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  • Undercarriage Protection

    Undercarriage Protection

    I thought I’d share my beliefs regarding undercarriage vehicle protection. – Body protection and “rock sliders” will be covered in another post.

    Basically the way I see it undercarriage protection falls into 3 general categories:

    • Skid Plates/Guards – which generally cover an area & multiple components
    • Individual component guards – as the name implies, this guard covers just the “one” component that is vulnerable
    • Component Upgrades – for strength & durability

    Overall, I prefer to avoid skid plates and guards where I feel they are either excessive or have limited benefit. Therefor I tend to prefer component upgrades and individual component guards whenever possible. Below is a bullet point list of some of my thoughts.

    Pro’s to skid plates & guards:

    • Relatively easy install
      • Designed for “bolt in” installation
    • Protect components
      • Definitely the best case protection in big hit impacts.
        • If I were building a high speed racing truck, or competitive rock buggy, I would be more inclined to “plate up” a truck.
        • Or if I were building a vehicle for someone I know would prefer to build a “tank” that is hard to destroy.
          • To me, off-roading (wheeling) is about finesse and driving skill. not about how much throttle one can lay down to get through an obstacle.
      • Sometimes the best option for protecting known issue areas / fragile components.

    Con’s to skid plates & guards:

    • Loss of ground clearance
      • Sometimes loss of approach / departure angle
      • Could cause additional hang up point
    • Does not increase strength of component protected
      • Ex. Steering components & trailing arms could still bend or be overloaded.
    • Block access to repair & maintenance items
      • In addition, depending on usage, the mounting hardware can become damaged and make it very hard to remove/reinstall for access.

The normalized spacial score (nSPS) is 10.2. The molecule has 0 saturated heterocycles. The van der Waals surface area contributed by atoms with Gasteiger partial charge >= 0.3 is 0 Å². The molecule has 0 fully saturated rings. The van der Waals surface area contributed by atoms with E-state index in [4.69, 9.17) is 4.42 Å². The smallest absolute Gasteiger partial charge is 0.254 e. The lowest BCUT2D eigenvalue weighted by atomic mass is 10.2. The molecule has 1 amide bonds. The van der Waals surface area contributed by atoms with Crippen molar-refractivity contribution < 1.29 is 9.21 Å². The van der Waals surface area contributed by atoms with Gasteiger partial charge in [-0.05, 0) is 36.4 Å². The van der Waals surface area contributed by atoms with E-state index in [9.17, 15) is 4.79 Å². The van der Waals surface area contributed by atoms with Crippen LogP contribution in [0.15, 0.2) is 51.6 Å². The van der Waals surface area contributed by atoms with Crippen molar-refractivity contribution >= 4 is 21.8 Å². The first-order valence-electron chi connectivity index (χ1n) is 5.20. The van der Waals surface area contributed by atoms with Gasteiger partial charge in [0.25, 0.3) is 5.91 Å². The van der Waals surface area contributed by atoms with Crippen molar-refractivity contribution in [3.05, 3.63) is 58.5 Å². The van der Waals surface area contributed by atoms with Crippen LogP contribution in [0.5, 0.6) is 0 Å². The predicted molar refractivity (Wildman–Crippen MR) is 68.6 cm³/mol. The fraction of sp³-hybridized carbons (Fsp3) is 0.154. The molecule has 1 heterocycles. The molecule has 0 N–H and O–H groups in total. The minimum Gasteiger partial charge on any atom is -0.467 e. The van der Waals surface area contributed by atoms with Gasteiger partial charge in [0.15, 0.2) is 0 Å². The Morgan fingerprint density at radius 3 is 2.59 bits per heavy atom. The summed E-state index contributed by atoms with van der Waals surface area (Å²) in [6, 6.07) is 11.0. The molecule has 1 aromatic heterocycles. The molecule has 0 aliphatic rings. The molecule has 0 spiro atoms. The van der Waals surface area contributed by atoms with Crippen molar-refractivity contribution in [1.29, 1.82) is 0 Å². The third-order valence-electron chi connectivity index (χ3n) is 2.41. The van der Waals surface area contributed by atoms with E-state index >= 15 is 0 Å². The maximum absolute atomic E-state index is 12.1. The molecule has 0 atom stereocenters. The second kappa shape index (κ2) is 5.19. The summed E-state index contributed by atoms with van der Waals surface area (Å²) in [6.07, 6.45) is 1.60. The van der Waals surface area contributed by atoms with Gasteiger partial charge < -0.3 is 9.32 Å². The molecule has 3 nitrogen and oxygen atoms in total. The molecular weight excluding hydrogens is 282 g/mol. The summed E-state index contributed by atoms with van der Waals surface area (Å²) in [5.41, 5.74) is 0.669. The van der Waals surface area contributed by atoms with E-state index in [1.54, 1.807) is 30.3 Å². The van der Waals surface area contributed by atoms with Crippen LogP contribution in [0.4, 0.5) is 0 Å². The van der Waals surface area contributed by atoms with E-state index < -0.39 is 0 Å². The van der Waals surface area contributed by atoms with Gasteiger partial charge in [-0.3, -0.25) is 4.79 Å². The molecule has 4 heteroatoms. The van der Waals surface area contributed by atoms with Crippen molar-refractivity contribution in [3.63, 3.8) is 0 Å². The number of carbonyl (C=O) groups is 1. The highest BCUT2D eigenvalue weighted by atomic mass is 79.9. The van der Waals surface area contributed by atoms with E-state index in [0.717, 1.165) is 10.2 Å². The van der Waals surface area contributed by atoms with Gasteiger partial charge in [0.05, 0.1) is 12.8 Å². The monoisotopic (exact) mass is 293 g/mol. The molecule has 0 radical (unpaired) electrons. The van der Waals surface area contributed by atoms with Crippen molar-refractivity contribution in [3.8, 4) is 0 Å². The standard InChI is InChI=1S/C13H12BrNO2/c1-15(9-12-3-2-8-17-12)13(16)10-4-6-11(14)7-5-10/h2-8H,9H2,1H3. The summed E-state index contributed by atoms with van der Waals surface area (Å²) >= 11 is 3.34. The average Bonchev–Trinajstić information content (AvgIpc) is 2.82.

• Can sometimes trap mud & trail debris
      • If not cleaned out properly can not only add weight to the truck, but could hold moisture against other items adding to potential corrosion issues.
    • Can sometimes limit current functioning of vehicle
      • I’ve had some steering guards that contact the steering drag link on articulation, binding the steering and even wearing against the drag link – in essence adding a failure point.
    • Mounting general “bolt in”, but no guarantee to clear other vehicle modifications
      • I’ve had to modify some in the past to work, but so far haven’t run into one that “can’t be made to fit”.

    So in my experience for general off roading in the Colorado and mountain states I find this formula works well for the older solid axle Rovers:

    • Upgrade steering components, axle shafts, and trailing arms with stronger versions
      • sometimes high clearance versions are available to increase the ground clearance as well.
    • Add a fuel tank skid plate (most maintain ground clearance and protect the tanks better than the stock version)
    • Add specific differential cover guards rather than whole housing guards

    For the newer independent suspension Rovers – 03 and newer Range Rover, 05 and newer LR3 or RRS.

    The large skid plate options are generally the only real options as they are designed to replace the thinner factory skid plates without loosing ground clearance. And individual part upgrades are not available yet (and not really needed) from what I’ve seen so far.

    This article is by no means a “rule” to abide by, and is only one person’s perspective.

    By Jeffrey Corwin

    Long time off road and Land Rover enthusiast.

     

     

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